Altitude Adjustment: Your Only-in-Aspen Questions, Answered
Q: My family has been coming to Aspen for years, including throughout the pandemic. But now, instead of feeling the love for continuing to patronize local businesses, we can’t help but take personally a palpable surge in prices, especially the new mandatory service fees. We’ve always been generous tippers but feel taken advantage of when faced with a nebulous fee tacked on to bills for meals or jobs that are already up to 15–30 percent more expensive. Are we jerks for tipping less than 20 percent when we’re also hit with these additional charges?
A: “If you are paying too little for something, it’s somebody losing,” says World Central Kitchen founder and chef José Andrés. “Somebody or something is being lost in the chain.” On the flip side, just because you’re paying too much for something doesn’t mean everyone associated with it is reaping the benefits. While underpaying is not a familiar concept in Aspen, rest assured that the person raking in any extra cash from newfangled service fees is not the one conveying your truffle fries. Aspen’s pandemic problems look a lot like everywhere else: worker shortages, supply chain interruptions, and a dearth of affordable housing. Demanding a living wage for servers is a worthy cause. And picking a sparring partner other than the person serving your predictably overpriced resort-town meal will likely yield more productive results.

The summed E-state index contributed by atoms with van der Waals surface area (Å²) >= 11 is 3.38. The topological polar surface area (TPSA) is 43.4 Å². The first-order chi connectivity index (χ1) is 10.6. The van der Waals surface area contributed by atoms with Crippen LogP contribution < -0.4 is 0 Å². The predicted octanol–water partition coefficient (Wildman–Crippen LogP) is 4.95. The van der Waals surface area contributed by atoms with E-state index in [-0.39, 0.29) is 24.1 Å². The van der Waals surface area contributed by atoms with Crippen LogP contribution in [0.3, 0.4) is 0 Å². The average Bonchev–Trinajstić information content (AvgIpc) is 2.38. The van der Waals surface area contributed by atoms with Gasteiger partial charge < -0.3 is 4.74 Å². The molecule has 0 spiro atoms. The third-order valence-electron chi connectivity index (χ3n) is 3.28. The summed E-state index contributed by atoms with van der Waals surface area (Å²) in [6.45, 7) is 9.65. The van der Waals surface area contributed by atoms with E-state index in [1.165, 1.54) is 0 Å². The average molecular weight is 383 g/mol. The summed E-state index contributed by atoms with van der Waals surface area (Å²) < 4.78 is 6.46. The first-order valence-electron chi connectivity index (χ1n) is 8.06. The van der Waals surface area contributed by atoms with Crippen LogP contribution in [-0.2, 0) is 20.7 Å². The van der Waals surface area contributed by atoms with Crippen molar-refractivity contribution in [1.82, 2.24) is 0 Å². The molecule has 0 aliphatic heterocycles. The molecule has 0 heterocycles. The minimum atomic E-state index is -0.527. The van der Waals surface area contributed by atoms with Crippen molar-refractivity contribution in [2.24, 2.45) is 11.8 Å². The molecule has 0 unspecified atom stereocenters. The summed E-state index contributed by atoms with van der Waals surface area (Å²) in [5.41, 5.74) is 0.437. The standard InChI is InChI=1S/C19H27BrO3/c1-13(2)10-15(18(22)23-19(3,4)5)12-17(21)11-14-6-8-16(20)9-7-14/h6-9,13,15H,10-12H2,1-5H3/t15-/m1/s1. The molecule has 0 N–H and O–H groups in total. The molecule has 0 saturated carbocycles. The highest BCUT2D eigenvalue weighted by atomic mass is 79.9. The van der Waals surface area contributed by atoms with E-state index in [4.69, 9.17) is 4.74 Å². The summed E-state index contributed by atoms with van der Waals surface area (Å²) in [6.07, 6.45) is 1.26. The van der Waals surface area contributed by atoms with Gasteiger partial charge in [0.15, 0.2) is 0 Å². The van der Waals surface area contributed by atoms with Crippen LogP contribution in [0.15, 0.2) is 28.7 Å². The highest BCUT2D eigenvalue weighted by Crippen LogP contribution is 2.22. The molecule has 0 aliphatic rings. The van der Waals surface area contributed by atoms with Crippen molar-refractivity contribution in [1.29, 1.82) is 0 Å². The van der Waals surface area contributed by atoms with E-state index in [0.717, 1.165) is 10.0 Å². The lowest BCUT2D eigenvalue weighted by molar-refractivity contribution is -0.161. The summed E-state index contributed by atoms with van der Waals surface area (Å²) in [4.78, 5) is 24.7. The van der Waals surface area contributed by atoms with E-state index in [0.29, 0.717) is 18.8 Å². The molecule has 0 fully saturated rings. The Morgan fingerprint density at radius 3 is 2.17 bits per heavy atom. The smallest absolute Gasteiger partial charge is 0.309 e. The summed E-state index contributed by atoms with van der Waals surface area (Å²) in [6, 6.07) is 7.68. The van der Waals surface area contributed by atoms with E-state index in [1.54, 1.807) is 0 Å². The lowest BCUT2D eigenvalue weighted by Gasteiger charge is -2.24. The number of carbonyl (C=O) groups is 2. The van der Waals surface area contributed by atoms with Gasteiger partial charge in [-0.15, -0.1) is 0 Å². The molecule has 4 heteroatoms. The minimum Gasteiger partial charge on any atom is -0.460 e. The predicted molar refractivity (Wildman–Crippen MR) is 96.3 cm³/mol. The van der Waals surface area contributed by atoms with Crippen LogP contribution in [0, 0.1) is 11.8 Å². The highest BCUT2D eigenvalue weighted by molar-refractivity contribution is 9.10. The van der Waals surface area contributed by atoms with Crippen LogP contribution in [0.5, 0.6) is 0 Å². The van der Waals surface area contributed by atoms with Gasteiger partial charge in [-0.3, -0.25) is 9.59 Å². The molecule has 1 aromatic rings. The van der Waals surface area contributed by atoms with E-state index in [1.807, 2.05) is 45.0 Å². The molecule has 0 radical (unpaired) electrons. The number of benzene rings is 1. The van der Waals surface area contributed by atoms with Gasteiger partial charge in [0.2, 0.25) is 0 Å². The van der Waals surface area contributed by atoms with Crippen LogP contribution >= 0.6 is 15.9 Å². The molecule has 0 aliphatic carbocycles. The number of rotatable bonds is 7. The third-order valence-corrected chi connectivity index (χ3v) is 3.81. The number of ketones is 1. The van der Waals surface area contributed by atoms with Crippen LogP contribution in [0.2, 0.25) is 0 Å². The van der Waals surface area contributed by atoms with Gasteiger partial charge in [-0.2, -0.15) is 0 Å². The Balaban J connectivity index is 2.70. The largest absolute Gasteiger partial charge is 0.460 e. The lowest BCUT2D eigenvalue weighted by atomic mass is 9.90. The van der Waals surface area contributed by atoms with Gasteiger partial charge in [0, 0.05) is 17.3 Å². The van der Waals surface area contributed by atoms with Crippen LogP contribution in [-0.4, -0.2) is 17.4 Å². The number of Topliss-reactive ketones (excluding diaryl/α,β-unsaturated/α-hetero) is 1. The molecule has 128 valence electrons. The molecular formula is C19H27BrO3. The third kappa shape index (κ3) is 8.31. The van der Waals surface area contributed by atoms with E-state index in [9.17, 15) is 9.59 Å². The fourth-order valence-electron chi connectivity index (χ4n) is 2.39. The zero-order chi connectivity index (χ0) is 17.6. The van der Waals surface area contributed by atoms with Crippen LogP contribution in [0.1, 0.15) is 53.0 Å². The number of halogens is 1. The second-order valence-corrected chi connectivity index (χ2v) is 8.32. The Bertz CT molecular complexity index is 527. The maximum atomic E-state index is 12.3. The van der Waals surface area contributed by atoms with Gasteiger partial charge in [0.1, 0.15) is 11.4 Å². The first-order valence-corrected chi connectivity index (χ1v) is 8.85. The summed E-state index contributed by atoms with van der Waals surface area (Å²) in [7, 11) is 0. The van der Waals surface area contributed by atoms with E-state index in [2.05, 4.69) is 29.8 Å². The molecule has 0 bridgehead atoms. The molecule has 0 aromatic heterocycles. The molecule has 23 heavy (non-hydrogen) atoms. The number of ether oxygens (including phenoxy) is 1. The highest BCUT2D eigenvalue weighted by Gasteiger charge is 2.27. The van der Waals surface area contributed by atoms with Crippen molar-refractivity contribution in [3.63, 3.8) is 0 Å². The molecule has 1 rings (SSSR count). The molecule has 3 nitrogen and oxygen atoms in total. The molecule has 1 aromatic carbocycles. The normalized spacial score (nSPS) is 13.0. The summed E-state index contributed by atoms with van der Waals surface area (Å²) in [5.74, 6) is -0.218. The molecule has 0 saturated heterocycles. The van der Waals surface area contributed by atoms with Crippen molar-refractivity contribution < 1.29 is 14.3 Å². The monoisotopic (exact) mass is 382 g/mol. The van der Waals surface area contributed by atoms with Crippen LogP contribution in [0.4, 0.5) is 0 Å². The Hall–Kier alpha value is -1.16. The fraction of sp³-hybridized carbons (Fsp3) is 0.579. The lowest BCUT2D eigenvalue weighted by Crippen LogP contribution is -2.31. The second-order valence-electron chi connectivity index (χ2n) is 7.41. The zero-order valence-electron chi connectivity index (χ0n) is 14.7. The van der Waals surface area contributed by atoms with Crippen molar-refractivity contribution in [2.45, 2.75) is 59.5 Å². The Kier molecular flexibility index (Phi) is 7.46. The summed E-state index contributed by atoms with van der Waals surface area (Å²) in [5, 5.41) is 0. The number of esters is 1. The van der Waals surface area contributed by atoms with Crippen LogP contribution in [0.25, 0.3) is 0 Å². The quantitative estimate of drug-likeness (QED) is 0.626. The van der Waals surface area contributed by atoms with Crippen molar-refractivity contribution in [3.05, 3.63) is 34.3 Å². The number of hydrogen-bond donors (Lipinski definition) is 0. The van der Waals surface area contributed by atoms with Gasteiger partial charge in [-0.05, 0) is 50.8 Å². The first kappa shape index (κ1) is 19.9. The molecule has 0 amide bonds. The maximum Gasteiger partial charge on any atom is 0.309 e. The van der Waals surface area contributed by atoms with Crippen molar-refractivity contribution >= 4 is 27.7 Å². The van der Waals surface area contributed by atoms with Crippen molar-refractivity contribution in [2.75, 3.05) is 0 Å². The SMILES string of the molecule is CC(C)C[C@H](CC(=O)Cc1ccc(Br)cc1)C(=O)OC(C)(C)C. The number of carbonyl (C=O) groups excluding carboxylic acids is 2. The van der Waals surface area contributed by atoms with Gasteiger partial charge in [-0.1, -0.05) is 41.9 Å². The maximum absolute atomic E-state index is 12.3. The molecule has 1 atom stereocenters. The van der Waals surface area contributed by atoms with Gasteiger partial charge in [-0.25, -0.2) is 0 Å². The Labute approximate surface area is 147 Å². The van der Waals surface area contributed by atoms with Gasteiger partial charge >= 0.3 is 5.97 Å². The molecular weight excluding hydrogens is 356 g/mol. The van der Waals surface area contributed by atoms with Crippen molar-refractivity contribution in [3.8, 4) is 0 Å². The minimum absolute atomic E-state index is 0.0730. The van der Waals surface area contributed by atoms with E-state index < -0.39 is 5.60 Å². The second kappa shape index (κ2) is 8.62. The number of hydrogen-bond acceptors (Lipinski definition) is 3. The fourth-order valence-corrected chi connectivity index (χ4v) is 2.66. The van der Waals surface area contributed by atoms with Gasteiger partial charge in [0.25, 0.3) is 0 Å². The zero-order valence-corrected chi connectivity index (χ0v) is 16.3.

Have an Aspen etiquette question for Meredith? Submit it to [email protected], and we’ll consider it for a future issue